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Fed Isn't The Only Problem For Regional Bank ETFs

Fed Isn't The Only Problem For Regional Bank ETFs

On Monday, 13 exchange-traded funds hit 52-week lows and four, or nearly a third, were financial services funds. Members of that dubious quartet were ETFs with significant exposure to regional banks, an industry that has seen rapidly eroding share prices in recent weeks.

The SPDR KBW Regional Banking (ETF) (NYSE: KRE), the largest regional bank ETF, has tumbled 17.2 percent over the past month, closing Tuesday less than 3 percent above its recently touched 52-week low.

The First Trust NASDAQ ABA Community Bnk Indx Fnd (NASDAQ: QABA) has bled 13 percent over the past month and resides just four percent above its 52-week low. Other regional bank ETFs are sporting similarly dour statistics and less-than-encouraging technical outlooks.

Related Link: What's Really Weighing On Financial Services ETFs

More Than Treasury Yields' Decline

It is not just declining Treasury yields that are hampering interest rate-sensitive regional bank stocks and ETFs. Oil prices are playing a part in these declines, too.

“While major US banks recently disclosed the damage caused to date by their respective exposure to US Energy as they provisioned for bad loans, questions still circle over the mark-to-market standards in the wake of oil’s decade low slump. This has seen short sellers circle banking institutions with regional banks leading the negative sentiment,” said Markit in a new research note.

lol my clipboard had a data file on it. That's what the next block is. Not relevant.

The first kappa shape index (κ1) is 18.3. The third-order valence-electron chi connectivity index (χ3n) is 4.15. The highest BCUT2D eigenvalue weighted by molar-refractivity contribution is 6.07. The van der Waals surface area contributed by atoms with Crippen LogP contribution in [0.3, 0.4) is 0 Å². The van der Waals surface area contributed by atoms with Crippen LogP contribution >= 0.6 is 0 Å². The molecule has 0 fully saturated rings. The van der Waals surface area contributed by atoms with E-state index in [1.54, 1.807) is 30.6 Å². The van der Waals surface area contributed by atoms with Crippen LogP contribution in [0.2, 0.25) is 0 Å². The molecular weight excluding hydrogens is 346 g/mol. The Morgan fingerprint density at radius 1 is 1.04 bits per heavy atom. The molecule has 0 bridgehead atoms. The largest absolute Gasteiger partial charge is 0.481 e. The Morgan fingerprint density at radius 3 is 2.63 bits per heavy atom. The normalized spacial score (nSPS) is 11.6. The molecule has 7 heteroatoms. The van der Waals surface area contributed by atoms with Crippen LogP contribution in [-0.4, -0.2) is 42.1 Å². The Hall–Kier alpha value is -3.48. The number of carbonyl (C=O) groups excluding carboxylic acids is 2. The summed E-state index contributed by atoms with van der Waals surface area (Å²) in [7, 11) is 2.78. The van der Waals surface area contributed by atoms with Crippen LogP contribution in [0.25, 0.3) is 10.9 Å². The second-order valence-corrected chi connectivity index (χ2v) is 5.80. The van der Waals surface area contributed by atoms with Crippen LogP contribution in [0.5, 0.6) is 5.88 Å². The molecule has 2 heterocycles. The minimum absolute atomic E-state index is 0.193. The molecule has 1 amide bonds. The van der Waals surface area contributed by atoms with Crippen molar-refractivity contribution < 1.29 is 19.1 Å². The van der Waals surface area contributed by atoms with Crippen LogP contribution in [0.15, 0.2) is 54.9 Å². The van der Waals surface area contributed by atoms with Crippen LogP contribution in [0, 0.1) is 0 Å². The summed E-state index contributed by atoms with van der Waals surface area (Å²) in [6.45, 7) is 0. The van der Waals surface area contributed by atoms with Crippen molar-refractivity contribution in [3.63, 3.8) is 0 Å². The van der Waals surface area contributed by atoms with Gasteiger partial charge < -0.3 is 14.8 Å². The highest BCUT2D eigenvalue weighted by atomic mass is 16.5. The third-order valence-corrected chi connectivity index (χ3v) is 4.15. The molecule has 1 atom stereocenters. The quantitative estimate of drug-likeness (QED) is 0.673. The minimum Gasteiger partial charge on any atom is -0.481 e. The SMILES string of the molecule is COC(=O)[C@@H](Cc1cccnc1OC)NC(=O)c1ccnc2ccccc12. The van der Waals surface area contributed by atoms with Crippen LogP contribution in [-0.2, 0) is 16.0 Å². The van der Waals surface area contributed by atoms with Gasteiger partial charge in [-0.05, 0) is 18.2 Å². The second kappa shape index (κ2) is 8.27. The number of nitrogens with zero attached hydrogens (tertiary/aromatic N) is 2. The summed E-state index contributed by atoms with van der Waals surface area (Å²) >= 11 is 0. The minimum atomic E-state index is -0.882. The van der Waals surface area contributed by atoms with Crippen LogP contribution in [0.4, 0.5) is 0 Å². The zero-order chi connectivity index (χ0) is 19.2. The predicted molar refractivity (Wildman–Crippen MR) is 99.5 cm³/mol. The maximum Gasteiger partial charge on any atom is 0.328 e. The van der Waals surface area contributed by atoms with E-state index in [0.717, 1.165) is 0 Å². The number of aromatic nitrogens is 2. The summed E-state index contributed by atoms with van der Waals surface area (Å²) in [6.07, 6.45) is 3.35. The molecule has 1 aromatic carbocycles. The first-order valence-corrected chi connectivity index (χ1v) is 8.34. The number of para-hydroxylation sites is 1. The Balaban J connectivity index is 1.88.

The research firm pointed out that short interest in Texas-based Cullen/Frost Bankers, Inc. (NYSE: CFR) has recently surged and BOK Financial Corp. (NASDAQ: BOKF), parent company of Bank of Oklahoma, “underestimates credit losses ahead of earnings.” Those stocks are familiar faces in a slew of regional bank ETFs.

“Since the beginning of 2015, average short interest across North American banks has increased by 30 percent, reaching 2 percent of shares outstanding on loan. Regional banks have led the surge forward with the firms that make up the iShares US Regional Banks ETF now seeing 3.5 percent of their shares out on loan, up from 2.5 percent in early 2015,” added Markit.


Markit noted that the iShares Dow Jones US Reg Banks Ind.(ETF) (NYSE: IAT) has recently been tracking the United States Oil Fund LP (ETF) (NYSE: USO). Over the past 90 days, IAT is off 13.1 percent, while USO is lower by 35.1 percent. What is concerning there is that IAT is heavily allocated to super regionals such as U.S. Bancorp (NYSE: USB) and PNC Financial Services Group Inc (NYSE: PNC).

IAT's 54 holdings are primarily large-cap stocks whereas other regional bank ETFs tilt more toward mid- and small-cap banks.


Related Articles (IAT + CFR)

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